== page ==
Nov. 14, 2006 - Issue #578: Out of Gas
Perogies are a girl’s best friend
My Cossack friends had the best of everything: great food, loving babas that made the great food, two Christmases, and time off from work to help with the harvest. They did have names that were impossibly difficult to pronounce, but otherwise they swam in a sour cream vat of good fortune.
When all of the crops were in, the potatoes dug and the beets pickled, rural communities had reason to celebrate. Amazing fall suppers were put on in virtually every church basement across the Prairies. Last week, I popped in to Uncle Ed’s for a plate of perogies, cabbage rolls and sausage, and a gastronomic stroll down memory lane.
Uncle Ed’s, so named in reference to Ed Stawnichy of Mundare Sausage fame, has recently moved to its new location on 118 Avenue. What was once a small, drop-in diner is now a 16-table restaurant and deli located in the heart of Beverly.
I entered through the front doors shared by both the restaurant and deli. To the right were massive displays of kielbasa, holubsti and pyrizhky for sale to anyone who wanted to stock the cupboards at home. Alongside the fresh and frozen delights were jars of mustard, homemade jams and just about anything you could think of pickling.
To the left was the restaurant, where I was promptly seated at a table along the south-facing window. Two thirds of the tables were already occupied, mostly by people who appeared to know a good bowl of borscht when they saw one. High ceilings and dark wood floors made for a clamorous room, and half a dozen busy servers added to the fervour.
The busy server assigned to my section appeared with a glass of water and a menu shortly after I sat down. Glancing through the copious choices, I decided to order from the specials board prominently displayed near the entryway. I started with a glass of chocolate milk ($2.00) and a cup of Baba Stawnichy’s tomato soup ($2.50). The lunch special was their most popular combo, the Number One with at least two of everything ($8.55). I could have gone with a half order but, as my server pointed out, Ukrainian food makes good leftovers. The soup was ladled up and brought out within moments. It was thick and hearty with chunks of potato, bits of onion, pureed carrots and tomatoes, thickened with whipping cream. I added a bit of pepper, closed my eyes and slurped a spoonful into my mouth. It was like being in my own grandmother’s kitchen, after a day of pulling weeds in her garden; I smiled in spite of myself.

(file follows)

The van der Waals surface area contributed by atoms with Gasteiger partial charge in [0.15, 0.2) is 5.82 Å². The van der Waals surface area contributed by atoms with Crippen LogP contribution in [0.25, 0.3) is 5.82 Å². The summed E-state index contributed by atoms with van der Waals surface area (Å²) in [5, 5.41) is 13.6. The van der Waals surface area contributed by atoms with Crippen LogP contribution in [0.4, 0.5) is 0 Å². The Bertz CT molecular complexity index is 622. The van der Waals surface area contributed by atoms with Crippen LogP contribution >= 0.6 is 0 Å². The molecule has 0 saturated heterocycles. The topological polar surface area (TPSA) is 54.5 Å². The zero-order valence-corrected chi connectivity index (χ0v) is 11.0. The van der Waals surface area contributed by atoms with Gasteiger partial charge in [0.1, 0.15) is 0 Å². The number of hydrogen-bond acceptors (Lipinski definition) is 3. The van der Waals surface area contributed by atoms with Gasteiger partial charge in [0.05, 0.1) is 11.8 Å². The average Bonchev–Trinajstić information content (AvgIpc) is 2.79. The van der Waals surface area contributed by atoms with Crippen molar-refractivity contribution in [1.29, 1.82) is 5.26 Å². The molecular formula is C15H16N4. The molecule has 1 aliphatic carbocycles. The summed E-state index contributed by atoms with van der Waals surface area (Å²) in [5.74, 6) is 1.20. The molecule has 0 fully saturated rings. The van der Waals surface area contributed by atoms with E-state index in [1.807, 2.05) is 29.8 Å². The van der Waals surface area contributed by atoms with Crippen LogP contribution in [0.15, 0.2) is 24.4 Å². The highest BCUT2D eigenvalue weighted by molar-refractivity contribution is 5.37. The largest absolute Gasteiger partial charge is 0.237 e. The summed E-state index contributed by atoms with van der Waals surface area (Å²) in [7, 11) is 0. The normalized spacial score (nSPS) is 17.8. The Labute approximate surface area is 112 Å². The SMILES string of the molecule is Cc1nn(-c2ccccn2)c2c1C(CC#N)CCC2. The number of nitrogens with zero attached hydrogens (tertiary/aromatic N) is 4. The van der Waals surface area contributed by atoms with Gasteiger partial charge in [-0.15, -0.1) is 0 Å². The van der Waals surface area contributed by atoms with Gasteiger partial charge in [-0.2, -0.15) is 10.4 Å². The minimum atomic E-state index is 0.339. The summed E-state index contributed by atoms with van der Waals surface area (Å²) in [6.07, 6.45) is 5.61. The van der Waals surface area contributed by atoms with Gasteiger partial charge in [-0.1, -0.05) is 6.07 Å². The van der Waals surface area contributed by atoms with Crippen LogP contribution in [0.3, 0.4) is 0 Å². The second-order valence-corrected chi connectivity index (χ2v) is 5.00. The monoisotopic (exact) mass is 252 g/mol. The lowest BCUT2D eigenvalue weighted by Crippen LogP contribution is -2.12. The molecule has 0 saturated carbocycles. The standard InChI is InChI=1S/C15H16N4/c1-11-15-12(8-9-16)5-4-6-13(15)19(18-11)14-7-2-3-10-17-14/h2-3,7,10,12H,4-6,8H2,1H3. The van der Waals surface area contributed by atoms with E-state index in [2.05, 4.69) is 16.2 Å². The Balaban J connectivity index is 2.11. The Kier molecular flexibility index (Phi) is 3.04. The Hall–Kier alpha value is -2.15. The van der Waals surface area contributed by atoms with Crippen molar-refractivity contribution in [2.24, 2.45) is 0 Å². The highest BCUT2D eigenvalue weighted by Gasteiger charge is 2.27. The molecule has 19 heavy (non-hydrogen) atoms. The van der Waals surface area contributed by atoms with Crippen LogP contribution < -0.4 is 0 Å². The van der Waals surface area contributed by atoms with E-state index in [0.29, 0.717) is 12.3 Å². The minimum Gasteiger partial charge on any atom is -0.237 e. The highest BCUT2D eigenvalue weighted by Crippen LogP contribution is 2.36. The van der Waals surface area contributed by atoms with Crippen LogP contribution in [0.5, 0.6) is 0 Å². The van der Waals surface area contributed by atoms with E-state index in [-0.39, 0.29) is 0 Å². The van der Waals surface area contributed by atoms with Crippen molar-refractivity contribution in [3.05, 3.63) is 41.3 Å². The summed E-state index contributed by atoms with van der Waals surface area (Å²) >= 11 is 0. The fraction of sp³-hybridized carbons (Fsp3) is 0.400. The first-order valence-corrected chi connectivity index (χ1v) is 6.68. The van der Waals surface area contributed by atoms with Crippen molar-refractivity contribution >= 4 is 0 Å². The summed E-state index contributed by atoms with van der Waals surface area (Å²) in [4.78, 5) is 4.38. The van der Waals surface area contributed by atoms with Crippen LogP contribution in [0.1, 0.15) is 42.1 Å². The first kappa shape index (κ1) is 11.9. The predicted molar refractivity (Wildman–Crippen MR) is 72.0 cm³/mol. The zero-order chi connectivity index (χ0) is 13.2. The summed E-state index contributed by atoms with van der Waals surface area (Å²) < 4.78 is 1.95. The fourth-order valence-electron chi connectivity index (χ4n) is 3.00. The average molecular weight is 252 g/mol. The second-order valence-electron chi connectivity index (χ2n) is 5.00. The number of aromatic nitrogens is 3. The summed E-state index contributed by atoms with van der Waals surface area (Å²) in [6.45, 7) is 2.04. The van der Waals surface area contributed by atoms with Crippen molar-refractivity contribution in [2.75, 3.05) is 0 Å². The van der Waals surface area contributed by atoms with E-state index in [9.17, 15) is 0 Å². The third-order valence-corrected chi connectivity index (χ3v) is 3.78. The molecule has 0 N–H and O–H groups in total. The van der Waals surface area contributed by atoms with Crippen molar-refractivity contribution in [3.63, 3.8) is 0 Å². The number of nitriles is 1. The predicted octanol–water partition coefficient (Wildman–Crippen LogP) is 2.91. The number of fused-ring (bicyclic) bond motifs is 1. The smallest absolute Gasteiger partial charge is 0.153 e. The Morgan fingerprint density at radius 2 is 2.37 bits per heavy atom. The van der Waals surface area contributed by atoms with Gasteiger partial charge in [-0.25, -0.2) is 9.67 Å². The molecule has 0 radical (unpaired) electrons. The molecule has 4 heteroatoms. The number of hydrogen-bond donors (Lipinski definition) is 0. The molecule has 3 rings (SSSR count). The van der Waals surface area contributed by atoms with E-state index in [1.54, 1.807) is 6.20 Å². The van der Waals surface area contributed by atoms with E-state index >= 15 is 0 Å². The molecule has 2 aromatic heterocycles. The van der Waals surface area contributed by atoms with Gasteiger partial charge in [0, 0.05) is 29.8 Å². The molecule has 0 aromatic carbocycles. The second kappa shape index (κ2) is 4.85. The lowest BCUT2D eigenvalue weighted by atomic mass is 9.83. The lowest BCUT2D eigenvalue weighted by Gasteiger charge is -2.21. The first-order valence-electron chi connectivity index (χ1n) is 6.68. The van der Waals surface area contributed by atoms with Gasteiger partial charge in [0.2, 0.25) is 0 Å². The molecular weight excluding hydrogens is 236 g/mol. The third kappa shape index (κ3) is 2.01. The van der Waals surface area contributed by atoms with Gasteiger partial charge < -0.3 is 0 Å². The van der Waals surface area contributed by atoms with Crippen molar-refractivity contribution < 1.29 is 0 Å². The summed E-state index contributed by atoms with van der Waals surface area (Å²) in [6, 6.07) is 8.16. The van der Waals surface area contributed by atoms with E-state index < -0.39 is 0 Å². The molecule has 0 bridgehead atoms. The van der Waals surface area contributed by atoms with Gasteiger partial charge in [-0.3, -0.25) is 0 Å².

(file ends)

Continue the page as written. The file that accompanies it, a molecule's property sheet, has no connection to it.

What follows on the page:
I hadn’t yet finished the soup when my enormous combo plate arrived. I stared in awe at a five-inch length of grilled kielbasa (garlic sausage), four pyrohy (perogies) smothered in onions and bacon bits, four holubsti (cabbage rolls) topped with sautéed onions, two nalysnyky (crêpes) and two pyrizhky (buns), covered in a creamy dill sauce.
I dove in and tried one of the perogies first. It was slathered in butter and onions, and as I bit into the cheddar and potato dumpling I was transported to another place. I tried a bite of the cottage cheese-filled crepe, after assuring that it had a coating of cream: yum. The cottage cheese was the dry sort, a farmer cheese and thoroughly melted within the soft thin pancake.
I moved on to the famed Mundare garlic sausage and found it succulent and full of spicy flavour. Every bite was bursting with garlic, taking me back to frigid afternoons spent ice fishing, beer drinking and sausage grilling in Manitoba’s winter triathlon.
I popped half a sweet cabbage roll into my mouth then returned to the perogies to start the series over again. Despite my original reservations regarding the quantity, when I finally gave up there were no leftovers to speak of. The cabbage rolls were a bit bland, but everything else was fantastic.
I sat back and read from my book for a few moments, allowing the feast to settle while enjoying the sounds and aromas from the nearby kitchen. It wasn’t exactly a fall supper—more of a quick autumn lunch for under $15 plus tip—but it would certainly satisfy my cravings for home-cooked Ukrainian food for another season. V
Mon - Sat to 7 pm
4824 - 118 Avenue
More info about Uncle Ed’s →
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